We're also announcing that Cloud Firestore will support Datastore Mode in the coming weeks. Cloud Firestore, currently available in beta, is the next generation of Cloud Datastore, and offers compatibility with the Datastore API and existing client libraries. With the newly introduced Datastore mode on Cloud Firestore, you don’t need to make any changes to your existing Datastore apps to take advantage of the added benefits of Cloud Firestore. After general availability of Cloud Firestore, we will transparently live-migrate your apps to the Cloud Firestore backend, and you’ll see better performance right away, for the same pricing you have now, with the added benefit of always being strongly consistent. It’ll be a simple, no-downtime upgrade. Read more here about Cloud Firestore.

Simplicity, speed and replication with Cloud Bigtable

For your analytical and operational workloads, an excellent option is Google Cloud Bigtable, a high-throughput, low-latency, and massively scalable NoSQL database. Today, we are announcing that regional replication is generally available. You can easily replicate your Cloud Bigtable data set asynchronously across zones within a GCP region, for additional read throughput, higher durability and resilience in the face of zonal failures. Get more information about regional replication for Cloud Bigtable.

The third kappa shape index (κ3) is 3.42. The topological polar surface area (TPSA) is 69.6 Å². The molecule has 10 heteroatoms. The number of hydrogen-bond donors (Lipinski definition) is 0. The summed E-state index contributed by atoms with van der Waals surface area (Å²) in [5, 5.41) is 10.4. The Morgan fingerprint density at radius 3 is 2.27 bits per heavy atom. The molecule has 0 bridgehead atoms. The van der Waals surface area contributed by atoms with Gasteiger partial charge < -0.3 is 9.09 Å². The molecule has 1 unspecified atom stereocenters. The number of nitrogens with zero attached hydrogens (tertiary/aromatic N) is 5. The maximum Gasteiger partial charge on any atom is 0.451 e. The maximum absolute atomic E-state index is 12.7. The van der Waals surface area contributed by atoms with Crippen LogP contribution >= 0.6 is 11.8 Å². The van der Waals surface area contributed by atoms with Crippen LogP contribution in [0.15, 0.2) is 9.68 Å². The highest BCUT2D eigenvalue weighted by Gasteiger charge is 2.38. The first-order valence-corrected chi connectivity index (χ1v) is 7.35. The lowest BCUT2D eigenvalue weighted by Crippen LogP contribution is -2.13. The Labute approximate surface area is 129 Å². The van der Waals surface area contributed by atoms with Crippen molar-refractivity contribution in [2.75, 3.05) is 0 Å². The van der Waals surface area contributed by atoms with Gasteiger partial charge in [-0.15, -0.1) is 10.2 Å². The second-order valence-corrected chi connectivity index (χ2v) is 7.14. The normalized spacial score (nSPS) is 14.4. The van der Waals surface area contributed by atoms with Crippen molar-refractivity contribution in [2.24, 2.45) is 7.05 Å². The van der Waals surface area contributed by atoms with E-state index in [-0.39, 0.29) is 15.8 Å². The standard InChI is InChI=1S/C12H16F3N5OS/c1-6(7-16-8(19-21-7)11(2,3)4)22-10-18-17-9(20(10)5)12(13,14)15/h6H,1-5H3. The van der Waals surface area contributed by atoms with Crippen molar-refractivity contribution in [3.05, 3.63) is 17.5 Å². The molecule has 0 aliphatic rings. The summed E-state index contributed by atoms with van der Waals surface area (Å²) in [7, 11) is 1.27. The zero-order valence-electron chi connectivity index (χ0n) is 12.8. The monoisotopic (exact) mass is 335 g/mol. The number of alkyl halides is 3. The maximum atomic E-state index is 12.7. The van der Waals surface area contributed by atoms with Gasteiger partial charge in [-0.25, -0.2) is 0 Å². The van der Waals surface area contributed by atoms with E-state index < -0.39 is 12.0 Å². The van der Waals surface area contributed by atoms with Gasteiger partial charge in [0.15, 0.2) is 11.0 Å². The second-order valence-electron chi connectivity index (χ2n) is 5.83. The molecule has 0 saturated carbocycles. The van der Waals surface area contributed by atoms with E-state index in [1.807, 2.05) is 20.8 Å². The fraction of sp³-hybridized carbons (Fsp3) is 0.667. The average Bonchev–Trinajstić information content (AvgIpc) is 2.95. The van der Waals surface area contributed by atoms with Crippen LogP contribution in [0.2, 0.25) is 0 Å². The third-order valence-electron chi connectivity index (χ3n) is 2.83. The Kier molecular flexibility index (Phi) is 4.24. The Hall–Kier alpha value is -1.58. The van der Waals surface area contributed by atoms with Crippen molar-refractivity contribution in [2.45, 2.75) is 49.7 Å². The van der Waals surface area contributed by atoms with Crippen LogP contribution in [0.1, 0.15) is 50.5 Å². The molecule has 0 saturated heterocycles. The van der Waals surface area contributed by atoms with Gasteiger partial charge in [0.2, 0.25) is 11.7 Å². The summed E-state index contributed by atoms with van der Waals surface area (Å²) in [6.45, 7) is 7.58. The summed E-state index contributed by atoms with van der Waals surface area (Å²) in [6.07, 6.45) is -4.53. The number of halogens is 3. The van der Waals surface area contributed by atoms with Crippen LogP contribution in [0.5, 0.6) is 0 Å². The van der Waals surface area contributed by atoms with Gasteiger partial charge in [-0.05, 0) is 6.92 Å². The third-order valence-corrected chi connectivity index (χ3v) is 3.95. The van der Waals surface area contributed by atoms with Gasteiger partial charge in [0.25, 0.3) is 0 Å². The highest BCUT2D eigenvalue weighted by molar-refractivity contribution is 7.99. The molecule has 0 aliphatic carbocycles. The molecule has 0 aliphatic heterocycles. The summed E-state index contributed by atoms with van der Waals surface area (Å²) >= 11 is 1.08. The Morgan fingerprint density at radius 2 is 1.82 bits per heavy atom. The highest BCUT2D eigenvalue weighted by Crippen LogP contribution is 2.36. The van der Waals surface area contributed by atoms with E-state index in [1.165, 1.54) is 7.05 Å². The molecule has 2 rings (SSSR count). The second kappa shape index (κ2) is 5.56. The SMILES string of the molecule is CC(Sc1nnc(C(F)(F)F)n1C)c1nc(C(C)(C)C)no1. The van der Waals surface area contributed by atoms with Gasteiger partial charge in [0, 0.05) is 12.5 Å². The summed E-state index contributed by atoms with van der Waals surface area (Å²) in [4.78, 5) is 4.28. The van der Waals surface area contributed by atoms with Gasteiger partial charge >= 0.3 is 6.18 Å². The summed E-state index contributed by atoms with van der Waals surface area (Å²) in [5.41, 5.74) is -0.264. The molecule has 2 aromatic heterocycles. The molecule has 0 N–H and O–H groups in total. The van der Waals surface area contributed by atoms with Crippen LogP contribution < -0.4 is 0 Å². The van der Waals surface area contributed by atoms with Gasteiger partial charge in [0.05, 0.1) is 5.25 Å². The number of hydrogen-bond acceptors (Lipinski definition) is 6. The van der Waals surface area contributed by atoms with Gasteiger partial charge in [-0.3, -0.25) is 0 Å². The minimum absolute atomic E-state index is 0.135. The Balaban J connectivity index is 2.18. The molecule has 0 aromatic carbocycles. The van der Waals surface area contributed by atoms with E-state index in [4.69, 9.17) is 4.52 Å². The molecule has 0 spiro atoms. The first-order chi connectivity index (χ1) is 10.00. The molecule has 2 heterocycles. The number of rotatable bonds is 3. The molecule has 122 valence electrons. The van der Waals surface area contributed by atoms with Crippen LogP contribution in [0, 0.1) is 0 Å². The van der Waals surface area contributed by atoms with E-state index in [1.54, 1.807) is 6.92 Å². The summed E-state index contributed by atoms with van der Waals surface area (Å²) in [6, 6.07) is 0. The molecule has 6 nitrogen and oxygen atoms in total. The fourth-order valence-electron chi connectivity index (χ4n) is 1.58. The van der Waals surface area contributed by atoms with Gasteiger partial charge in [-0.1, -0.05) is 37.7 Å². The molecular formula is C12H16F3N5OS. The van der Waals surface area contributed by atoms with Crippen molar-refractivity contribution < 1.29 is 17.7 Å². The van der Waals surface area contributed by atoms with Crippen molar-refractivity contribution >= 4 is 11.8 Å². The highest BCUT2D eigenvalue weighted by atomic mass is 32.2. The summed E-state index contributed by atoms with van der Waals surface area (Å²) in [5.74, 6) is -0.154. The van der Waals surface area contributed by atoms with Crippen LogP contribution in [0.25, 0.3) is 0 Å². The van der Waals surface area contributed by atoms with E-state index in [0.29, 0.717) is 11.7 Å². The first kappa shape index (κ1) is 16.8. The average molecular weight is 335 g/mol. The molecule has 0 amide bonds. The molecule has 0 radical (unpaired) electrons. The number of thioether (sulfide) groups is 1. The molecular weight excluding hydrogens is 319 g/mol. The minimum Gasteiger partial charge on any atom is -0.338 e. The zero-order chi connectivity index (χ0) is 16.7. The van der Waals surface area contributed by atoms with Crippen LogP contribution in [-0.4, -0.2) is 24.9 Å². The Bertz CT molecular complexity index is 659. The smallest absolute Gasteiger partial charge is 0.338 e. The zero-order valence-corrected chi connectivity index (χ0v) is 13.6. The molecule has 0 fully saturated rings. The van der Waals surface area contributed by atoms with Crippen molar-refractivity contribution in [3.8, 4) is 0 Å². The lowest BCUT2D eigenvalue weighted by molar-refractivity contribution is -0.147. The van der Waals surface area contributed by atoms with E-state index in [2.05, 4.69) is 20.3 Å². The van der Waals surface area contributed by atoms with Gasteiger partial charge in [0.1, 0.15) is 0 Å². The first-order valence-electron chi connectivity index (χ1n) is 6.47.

Additionally, we are announcing the beta version of Key Visualizer, a visualization tool for Cloud Bigtable key access patterns. Key Visualizer helps debug performance issues due to unbalanced access patterns across the key space, or single rows that are too large or receiving too much read or write activity. With Key Visualizer, you get a heat map visualization of access patterns over time, along with the ability to zoom into specific key or time ranges, or select a specific row to find the full row key ID that's responsible for a hotspot. Key Visualizer is automatically enabled for Cloud Bigtable clusters with sufficient data or activity, and does not affect Cloud Bigtable cluster performance. Learn more about using Key Visualizer on our website.